The Museum of Erebuni
Welcome to one of the most famous museums of Yerevan – the Fortress Town of Erebuni, ancient forerunner of Yerevan, located at the hilltop of Arin-Berd.
Erebuni, together with such splendid works of architecture, as the towns of Arghishtikhinili, Taishebahini etc., represent in the territory of modern Armenia the period when in the ninth century BC Urartu, one of the mightiest states in Ancient Orient, came into being in the mountainous area of Armenian Plateau. The ruins of Erebuni and Taishebahini find themselves within the confines of Yerevan, one of the most ancient cities in the world, celebrating its 2785-th anniversary in 2003, the name of which is traceable to Urartian town of Erebuni. This famous citadel, of both architectural and historical interest, has been partially restored and made into an open-air museum. The ruins of a giant fortress, with large, decorated temples, palaces and other monumental structures, ringed by a system of walls with buttresses and towers are still much in evidence. This stronghold, once acted as a military and administrative center on the northeast of the kingdom, was founded in the last quarter of the 8th century by the king Argishti on the site of much earlier settlement.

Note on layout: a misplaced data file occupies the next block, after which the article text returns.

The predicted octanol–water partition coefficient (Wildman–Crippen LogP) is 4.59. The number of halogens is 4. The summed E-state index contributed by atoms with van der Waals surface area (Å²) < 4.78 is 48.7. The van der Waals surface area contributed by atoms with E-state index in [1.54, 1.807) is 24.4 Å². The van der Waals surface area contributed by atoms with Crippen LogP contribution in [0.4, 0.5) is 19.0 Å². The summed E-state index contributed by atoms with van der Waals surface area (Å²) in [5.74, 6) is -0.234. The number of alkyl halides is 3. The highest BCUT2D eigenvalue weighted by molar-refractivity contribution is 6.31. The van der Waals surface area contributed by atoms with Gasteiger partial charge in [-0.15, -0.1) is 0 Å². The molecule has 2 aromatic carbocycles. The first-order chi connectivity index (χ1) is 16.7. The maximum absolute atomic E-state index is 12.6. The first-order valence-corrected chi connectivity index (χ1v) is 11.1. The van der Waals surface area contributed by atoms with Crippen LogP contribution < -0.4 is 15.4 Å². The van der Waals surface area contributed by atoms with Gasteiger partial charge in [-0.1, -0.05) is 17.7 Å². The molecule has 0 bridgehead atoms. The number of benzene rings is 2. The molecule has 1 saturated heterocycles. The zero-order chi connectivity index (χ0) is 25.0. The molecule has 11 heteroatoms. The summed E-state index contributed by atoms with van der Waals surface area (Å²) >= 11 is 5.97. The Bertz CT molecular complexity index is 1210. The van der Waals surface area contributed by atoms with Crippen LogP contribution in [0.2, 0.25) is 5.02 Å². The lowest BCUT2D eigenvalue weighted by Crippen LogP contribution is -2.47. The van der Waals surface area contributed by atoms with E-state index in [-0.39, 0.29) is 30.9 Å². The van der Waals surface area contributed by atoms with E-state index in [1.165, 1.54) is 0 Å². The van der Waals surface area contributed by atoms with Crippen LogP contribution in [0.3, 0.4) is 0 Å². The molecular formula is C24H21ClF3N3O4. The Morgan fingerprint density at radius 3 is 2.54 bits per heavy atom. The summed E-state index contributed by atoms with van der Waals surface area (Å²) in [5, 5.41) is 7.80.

In the pathway of the entrance to the fortress Erebuni museum is located. It was built in 1968 in commemoration of the 2750-th Anniversary of Erebuni-Yerevan. This museum gives visitors the introduction to the fortress, representing numerous exquisite artifacts found during the excavations in the depth of the hill Arin-Berd – huge jugs, beautiful bowls, Urartian seals, bronze arms, ornaments and coins. They represent an exceptional combination of traces of different rich cultures – Urartian, Iranian – of the times of the Achaemenid Kingdom and early Armenian.
Visit Erubuni, and you will have a wonderful opportunity to see a unique “document” certifying the date of birth of the legendary fortress and the very beginning of the city of Yerevan. The stone slab that lasted well for 27 centuries is inscribed in cuneiform dated 782 BC. It says:
By the grace of the great god of the Khaldians
I, Argishti, son of Menua,
Erected this fortress
Naming it Erebuni
To the glory of the land of Biaina and the terror of its foes.
Argishti hereby proclaimeth: “This land was a desert,
But I performed on it great feast of creation.”
By the grace of the great god of the Khaldians, Argishti, son of Menua,
All powerful king, king of the land of Biaina,
Lord of the city of Tushpa.
38, Erebuni Ave.
Erebuni Museum, khachik Dashtents St,